It used to be that the way you decided who had political authority in a country was that you looked at who had political authority last year. If he was still alive, then he kept his authority. If he died, his oldest living son got political authority. Then he kept it until he died. At which point it passed to his oldest living son. This system persisted for a long time and it has enough of a grip on the human imagination that you still see it formalized in Saudi Arabia and informally in effect in places like Syria and North Korea. It doesn’t, however, make any real sense. It’s not a rational or fair or just way to allocate political power.
Meanwhile, in the United States Senate the way they determine who gets to chair the Senate Finance Committee is they ask who chaired it last year. If he’s still around, he stays in charge. And if he dies or retires or loses an election, then the power automatically falls to the next guy in line. The guy can be corrupt or incompetent, and he still gets it. His views might be out of line with the sentiments of the party in charge or the American people, and he still gets it. He might represent a state containing no metropolitan areas, no racial minorities, and barely any rural white people and he still gets it. Vast authority with almost no accountability.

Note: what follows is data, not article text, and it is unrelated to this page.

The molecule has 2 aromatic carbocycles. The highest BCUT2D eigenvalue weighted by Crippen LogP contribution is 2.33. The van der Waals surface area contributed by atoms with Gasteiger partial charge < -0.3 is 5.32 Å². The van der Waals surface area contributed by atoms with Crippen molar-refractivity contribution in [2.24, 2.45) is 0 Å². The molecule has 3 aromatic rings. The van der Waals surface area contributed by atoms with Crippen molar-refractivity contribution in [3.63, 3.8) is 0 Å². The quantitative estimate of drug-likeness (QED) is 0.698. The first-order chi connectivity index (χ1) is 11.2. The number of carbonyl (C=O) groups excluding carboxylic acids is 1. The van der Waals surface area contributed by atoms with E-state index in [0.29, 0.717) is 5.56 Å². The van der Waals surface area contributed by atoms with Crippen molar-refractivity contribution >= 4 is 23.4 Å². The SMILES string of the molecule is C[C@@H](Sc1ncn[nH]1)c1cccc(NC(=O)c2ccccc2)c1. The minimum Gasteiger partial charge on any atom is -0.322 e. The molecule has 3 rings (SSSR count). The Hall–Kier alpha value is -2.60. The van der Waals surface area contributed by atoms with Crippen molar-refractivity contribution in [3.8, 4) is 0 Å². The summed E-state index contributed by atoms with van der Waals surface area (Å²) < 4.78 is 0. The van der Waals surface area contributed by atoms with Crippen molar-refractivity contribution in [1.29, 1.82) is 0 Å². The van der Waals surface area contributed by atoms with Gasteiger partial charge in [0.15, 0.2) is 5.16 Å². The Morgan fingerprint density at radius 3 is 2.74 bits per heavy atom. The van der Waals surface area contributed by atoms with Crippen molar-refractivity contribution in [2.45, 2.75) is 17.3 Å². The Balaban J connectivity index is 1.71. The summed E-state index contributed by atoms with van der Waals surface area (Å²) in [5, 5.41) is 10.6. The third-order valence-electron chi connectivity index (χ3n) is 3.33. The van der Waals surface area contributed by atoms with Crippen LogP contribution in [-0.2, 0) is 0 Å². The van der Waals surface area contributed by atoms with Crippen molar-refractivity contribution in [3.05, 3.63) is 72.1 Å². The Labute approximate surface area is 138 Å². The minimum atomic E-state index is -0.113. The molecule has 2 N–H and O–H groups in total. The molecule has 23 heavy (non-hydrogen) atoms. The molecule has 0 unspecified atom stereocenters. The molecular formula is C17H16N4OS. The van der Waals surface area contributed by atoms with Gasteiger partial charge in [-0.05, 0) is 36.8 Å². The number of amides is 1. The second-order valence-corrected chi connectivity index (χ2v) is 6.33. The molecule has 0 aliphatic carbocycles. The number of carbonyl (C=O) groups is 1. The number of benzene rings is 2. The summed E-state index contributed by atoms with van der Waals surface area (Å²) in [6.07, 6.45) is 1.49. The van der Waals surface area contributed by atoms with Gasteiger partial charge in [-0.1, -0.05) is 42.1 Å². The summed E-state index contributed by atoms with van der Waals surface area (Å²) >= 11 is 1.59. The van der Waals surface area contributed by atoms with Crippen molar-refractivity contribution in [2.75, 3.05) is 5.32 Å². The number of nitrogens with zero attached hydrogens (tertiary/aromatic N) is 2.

That’s why I was glad to read this:
In an apparent warning to Senate Finance Committee Chairman Max Baucus (D-Mont.), some liberal Democrats have suggested a secret-ballot vote every two years on whether or not to strip committee chairmen of their gavels. [...] Harkin did not mention Baucus, but his suggestion would likely resonate with the senior Montana Democrat, who has often clashed with his colleagues over important bills.
The merits of this proposal really have nothing to do with the details of Baucus or the health care battle. They are also obvious and overwhelming. We wouldn’t pick committee chairmen by alphabetical order, or based on their ethnicity, or their age, or a system of primogeniture. We don’t generally believe in a system of political authority by divine right. Instead, political authority normally derives either from election by the people or else appointment by other elected officials. Congressional committee chairmanships, especially in the Senate, are a strange and anachronistic exception to that rule and changing the rule is an excellent idea.